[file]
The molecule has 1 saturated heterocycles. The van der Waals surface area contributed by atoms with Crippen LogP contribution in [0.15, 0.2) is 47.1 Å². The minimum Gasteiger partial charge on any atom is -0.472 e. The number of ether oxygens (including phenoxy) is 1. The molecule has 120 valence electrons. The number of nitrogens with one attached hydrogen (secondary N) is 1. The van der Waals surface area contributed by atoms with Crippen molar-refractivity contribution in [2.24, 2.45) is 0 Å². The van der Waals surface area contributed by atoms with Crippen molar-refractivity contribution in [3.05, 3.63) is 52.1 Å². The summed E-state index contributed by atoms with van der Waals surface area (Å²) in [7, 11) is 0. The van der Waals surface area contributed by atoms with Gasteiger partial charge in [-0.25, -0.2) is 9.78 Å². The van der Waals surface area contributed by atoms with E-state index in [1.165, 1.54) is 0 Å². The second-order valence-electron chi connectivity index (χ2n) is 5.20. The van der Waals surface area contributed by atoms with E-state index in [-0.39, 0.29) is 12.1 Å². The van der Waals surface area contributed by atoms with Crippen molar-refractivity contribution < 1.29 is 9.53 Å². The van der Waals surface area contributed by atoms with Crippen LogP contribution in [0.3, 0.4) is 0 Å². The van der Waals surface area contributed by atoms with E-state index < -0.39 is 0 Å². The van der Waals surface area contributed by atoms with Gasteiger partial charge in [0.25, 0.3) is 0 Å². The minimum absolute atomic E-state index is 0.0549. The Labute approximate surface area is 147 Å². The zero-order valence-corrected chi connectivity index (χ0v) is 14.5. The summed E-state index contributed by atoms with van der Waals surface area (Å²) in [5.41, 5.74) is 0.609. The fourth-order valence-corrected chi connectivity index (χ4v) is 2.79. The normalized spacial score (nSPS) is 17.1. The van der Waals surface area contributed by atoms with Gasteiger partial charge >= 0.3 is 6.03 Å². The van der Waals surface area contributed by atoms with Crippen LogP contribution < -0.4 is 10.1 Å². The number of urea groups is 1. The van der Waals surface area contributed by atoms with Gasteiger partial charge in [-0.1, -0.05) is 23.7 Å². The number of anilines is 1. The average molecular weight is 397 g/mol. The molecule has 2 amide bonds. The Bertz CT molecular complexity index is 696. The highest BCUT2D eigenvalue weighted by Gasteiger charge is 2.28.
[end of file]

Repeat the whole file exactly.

The molecule has 1 saturated heterocycles. The van der Waals surface area contributed by atoms with Crippen LogP contribution in [0.15, 0.2) is 47.1 Å². The minimum Gasteiger partial charge on any atom is -0.472 e. The number of ether oxygens (including phenoxy) is 1. The molecule has 120 valence electrons. The number of nitrogens with one attached hydrogen (secondary N) is 1. The van der Waals surface area contributed by atoms with Crippen molar-refractivity contribution in [2.24, 2.45) is 0 Å². The van der Waals surface area contributed by atoms with Crippen molar-refractivity contribution in [3.05, 3.63) is 52.1 Å². The summed E-state index contributed by atoms with van der Waals surface area (Å²) in [7, 11) is 0. The van der Waals surface area contributed by atoms with Gasteiger partial charge in [-0.25, -0.2) is 9.78 Å². The van der Waals surface area contributed by atoms with E-state index in [1.165, 1.54) is 0 Å². The second-order valence-electron chi connectivity index (χ2n) is 5.20. The van der Waals surface area contributed by atoms with E-state index in [-0.39, 0.29) is 12.1 Å². The van der Waals surface area contributed by atoms with Crippen molar-refractivity contribution < 1.29 is 9.53 Å². The van der Waals surface area contributed by atoms with Crippen LogP contribution in [0.3, 0.4) is 0 Å². The van der Waals surface area contributed by atoms with E-state index < -0.39 is 0 Å². The van der Waals surface area contributed by atoms with Gasteiger partial charge in [0.25, 0.3) is 0 Å². The minimum absolute atomic E-state index is 0.0549. The Labute approximate surface area is 147 Å². The zero-order valence-corrected chi connectivity index (χ0v) is 14.5. The summed E-state index contributed by atoms with van der Waals surface area (Å²) in [5.41, 5.74) is 0.609. The fourth-order valence-corrected chi connectivity index (χ4v) is 2.79. The normalized spacial score (nSPS) is 17.1. The van der Waals surface area contributed by atoms with Gasteiger partial charge >= 0.3 is 6.03 Å². The van der Waals surface area contributed by atoms with Crippen LogP contribution < -0.4 is 10.1 Å². The number of urea groups is 1. The van der Waals surface area contributed by atoms with Gasteiger partial charge in [-0.1, -0.05) is 23.7 Å². The number of anilines is 1. The average molecular weight is 397 g/mol. The molecule has 2 amide bonds. The Bertz CT molecular complexity index is 696. The highest BCUT2D eigenvalue weighted by Gasteiger charge is 2.28.